KNOXVILLE — Nursing students traveled to the U.S. Space and Rocket Center in Huntsville, Ala., earlier this month to participate in a two-day mass-casualty simulation.
The scenario involved a hurricane threat to the greater Huntsville, Ala., area. Tornados spawned from the hurricane caused widespread destruction to the city and downed a helicopter carrying Russian nationals.
It was all part of the final project in the Homeland Security Nursing program at the University of Tennessee.
Students put their skills to the test as they managed the scene of the crash, large-scale evacuations and a nuclear power plant leak. They even responded to a smallpox outbreak.
“I’m just waiting for the locusts and flies,” commented student Steven Busby, adding that the exercise was a challenging and unique combination of disasters.
As part of the simulation, students also participated in several mock press conferences.
“In addition to acting quickly on the scene of a mass-casualty, these students had to be able to translate what was going on to the public,” said Susan Speraw, director of UT’s Homeland Security Nursing program.
Four public relations students and one public relations assistant professor from UT role-played as reporters while several nursing faculty acted as public officials. A member of UT’s Center for Industrial Services also participated.
Though most of the simulation took place Saturday morning, Speraw explained that the full hurricane exercise was “on” from Friday afternoon until the group’s departure Sunday morning, with the exception of meal breaks.
To strengthen their resilience under pressure, students knew few details of the disaster simulation beforehand and were awoken before dawn with news of the disaster.
“Catastrophe can strike at any second,” said Speraw. “These students should be able to react without having all the information, no matter if it’s day or night.”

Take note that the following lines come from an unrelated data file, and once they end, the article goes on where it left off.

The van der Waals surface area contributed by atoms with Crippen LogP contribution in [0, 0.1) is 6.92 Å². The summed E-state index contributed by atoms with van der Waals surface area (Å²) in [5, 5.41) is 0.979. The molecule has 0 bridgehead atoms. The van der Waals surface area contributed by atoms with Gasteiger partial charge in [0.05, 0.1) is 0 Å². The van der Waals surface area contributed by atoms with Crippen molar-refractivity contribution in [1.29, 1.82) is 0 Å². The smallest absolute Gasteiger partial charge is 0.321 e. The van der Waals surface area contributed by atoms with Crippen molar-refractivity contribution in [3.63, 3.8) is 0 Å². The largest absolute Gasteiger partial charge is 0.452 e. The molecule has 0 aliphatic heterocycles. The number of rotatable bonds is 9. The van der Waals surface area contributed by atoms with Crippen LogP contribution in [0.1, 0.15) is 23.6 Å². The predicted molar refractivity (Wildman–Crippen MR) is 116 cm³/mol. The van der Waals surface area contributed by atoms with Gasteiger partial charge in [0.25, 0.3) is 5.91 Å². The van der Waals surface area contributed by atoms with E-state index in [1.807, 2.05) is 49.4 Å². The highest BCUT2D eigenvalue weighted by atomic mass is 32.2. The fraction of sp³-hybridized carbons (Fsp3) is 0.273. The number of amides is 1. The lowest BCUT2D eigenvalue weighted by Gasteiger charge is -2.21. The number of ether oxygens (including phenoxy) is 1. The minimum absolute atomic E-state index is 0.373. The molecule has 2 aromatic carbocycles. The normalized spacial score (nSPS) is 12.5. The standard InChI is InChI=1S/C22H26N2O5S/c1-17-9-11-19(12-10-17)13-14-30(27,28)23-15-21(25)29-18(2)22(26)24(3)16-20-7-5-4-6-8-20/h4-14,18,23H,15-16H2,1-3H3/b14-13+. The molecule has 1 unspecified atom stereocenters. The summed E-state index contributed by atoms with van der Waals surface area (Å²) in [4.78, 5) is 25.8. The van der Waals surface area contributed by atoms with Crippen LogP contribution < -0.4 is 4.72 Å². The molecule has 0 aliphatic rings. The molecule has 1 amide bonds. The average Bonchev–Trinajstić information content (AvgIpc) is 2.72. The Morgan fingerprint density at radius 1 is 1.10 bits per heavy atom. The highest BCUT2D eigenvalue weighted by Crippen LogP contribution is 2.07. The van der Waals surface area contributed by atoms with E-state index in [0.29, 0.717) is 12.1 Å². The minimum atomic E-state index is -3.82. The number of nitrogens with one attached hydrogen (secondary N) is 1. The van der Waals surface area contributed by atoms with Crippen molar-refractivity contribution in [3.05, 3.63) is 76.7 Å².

Speraw described the weekend as a large success and thanked Chris Johnson, vice president for geospatial technologies at the U.S. Space and Rocket Center, and Norven Goddard, assistant director for science and technology for the state of Alabama Homeland Security, for their hospitality.
The Homeland Security Nursing program at UT was the first graduate degree-granting program of its kind in the nation. Though similar programs now exist, UT is still the only institution to offer a doctorate focusing on homeland security nursing.
Students who participated in the simulation are members of the second class to graduate and will complete their core coursework this month. All are working toward the completion of the doctoral degree specializing in homeland security nursing.
The program, created with funding from the U.S. Department of Health and Human Services in August 2005, focuses on training nurses to be leaders and managers in mass-casualty disasters and public health emergencies.
Susan Speraw, (865) 974-7586, firstname.lastname@example.org
Kristi Hintz, (865) 974-3993, email@example.com